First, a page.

Statement delivered by Mr. Philippe DELACROIX European Union Presidency Coordinator in New York
I am honoured to speak on behalf of the European Union.
In this statement, our comments will focus on themes covered by the 47 on macroeconomic policy questions and 48 on the monitoring and implementation of the Monterrey International Conference on Financing for Development.
Our discussions on these items on the agenda take place in a particular context this year. They are part of the general debates ahead of the Doha Conference on Financing for Development. In 2002, the Monterrey Conference had to consider how to maximize the resources mobilized to achieve the Millennium Development in partner countries. It led to the Monterrey Consensus, which is today the most comprehensive reference in terms of development funding and policies that are linked.
The EU reaffirms its strong commitment to the implementation of the Monterrey Consensus. It sees it as the foundation for the global partnership in which the international community has to work to promote sustainable development and achieving the internationally agreed development goals (IADGs), including the Millennium Development Goals (MDGs ). Only through a genuine spirit of partnership, joint responsibilities can the goals and objectives of the Monterrey Consensus be achieved. We reiterate our commitment to the Consensus, which must remain our reference text and not be renegotiated nor rewritten.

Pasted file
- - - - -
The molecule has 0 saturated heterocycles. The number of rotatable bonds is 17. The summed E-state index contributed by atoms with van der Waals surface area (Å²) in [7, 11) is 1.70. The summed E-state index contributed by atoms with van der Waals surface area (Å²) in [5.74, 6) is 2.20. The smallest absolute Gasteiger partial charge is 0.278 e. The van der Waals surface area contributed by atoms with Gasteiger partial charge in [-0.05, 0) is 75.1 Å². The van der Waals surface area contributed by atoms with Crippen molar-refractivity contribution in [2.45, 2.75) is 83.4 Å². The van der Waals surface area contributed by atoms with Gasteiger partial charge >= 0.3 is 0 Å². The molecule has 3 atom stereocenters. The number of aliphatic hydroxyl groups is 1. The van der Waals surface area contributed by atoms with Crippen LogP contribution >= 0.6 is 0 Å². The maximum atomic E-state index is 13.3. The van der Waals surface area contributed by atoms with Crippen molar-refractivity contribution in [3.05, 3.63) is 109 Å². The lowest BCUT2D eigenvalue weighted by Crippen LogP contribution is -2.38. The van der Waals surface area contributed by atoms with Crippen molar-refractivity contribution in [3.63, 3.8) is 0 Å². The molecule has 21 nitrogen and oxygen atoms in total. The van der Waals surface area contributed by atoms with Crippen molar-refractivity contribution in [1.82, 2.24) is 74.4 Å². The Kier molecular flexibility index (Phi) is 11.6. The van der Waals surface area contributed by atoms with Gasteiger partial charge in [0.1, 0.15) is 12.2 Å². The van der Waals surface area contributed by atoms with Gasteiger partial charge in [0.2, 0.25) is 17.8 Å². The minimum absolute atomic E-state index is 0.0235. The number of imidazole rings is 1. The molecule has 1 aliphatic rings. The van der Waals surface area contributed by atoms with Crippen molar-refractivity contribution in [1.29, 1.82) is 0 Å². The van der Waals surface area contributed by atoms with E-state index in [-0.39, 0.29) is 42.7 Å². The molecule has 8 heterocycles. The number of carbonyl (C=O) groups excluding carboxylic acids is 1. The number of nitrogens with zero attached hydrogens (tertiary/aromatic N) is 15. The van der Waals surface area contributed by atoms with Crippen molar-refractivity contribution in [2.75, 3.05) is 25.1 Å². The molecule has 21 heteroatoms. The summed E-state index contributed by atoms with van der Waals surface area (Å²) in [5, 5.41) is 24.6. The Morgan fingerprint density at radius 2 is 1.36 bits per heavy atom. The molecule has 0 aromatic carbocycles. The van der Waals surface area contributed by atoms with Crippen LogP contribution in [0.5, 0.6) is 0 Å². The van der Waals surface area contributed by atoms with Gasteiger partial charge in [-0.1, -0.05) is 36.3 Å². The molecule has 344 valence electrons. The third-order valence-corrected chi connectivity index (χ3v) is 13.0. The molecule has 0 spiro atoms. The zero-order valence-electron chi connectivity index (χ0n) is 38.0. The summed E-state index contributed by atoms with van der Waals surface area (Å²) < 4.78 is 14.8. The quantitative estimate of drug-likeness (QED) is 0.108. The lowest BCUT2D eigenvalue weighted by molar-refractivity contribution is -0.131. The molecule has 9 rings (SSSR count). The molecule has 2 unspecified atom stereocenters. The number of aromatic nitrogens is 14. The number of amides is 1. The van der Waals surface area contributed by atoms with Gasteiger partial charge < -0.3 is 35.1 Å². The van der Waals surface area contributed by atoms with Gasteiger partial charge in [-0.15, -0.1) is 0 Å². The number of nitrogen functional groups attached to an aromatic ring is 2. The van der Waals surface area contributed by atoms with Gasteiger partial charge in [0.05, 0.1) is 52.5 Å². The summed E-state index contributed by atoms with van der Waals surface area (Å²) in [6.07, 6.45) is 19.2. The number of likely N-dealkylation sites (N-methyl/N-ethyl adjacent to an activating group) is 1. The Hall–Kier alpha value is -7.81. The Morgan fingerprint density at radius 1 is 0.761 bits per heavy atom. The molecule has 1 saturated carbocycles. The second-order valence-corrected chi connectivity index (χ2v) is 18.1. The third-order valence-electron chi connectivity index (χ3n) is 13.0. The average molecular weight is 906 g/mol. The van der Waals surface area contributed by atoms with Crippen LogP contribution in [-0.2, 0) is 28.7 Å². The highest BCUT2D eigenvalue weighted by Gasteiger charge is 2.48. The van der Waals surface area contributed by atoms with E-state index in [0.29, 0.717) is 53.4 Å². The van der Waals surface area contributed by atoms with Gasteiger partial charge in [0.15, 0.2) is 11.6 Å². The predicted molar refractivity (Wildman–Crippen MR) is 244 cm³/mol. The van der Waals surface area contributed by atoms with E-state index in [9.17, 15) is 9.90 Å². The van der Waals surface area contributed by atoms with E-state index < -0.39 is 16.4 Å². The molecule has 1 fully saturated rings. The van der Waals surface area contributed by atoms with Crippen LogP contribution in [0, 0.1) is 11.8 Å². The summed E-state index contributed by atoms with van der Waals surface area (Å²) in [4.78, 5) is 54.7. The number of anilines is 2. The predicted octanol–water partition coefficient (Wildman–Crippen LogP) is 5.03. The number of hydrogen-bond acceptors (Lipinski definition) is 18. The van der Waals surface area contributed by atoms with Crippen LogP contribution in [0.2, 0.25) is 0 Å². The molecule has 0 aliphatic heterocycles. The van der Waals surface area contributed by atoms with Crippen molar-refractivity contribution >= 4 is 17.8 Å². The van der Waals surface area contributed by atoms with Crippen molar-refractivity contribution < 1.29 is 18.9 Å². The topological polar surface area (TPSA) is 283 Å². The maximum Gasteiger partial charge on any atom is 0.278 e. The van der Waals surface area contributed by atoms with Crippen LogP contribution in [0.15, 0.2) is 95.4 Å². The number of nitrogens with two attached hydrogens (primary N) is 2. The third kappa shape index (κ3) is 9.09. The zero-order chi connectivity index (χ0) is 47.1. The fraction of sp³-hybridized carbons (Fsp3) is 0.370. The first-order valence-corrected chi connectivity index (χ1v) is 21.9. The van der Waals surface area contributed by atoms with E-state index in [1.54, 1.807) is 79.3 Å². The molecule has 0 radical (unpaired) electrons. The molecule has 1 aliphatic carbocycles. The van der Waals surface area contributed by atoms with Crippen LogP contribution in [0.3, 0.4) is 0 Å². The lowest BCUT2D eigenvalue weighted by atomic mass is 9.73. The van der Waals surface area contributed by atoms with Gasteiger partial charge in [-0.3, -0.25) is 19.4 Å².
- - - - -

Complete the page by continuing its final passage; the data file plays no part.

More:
The document to be adopted at Doha and that we are currently negotiating will be the achievement of the review process that the co-facilitators conducted during the year. The European Union thanks them for having led this process effectively. Further meetings have also been able to nurture the discussions and should be taken into account : the spring meeting of ECOSOC with the Bretton Woods Institutions, WTO and UNCTAD, the Forum for development cooperation during the session substantive ECOSOC in July, the High-Level Forum on Aid Effectiveness held in Accra in September, which stressed the need to improve the architecture of aid and its effectiveness; high-level meetings concerning the development needs of Africa and the Millennium Development Goals that have lead to concrete results.
Our work must be in the light of today. New opportunities emerged for financing development such as new donors, state or private. However, at the same time, new challenges raised such as the food crisis, the energy crisis, the financial crisis, increasing inequality, amplification of migration, damage to our environment and climate change. All these phenomena, may call into question the undeniable progress made since 2002 in terms of economic growth, achieving the MDGs and ultimately, improved living conditions individuals and strike the poorest preople most.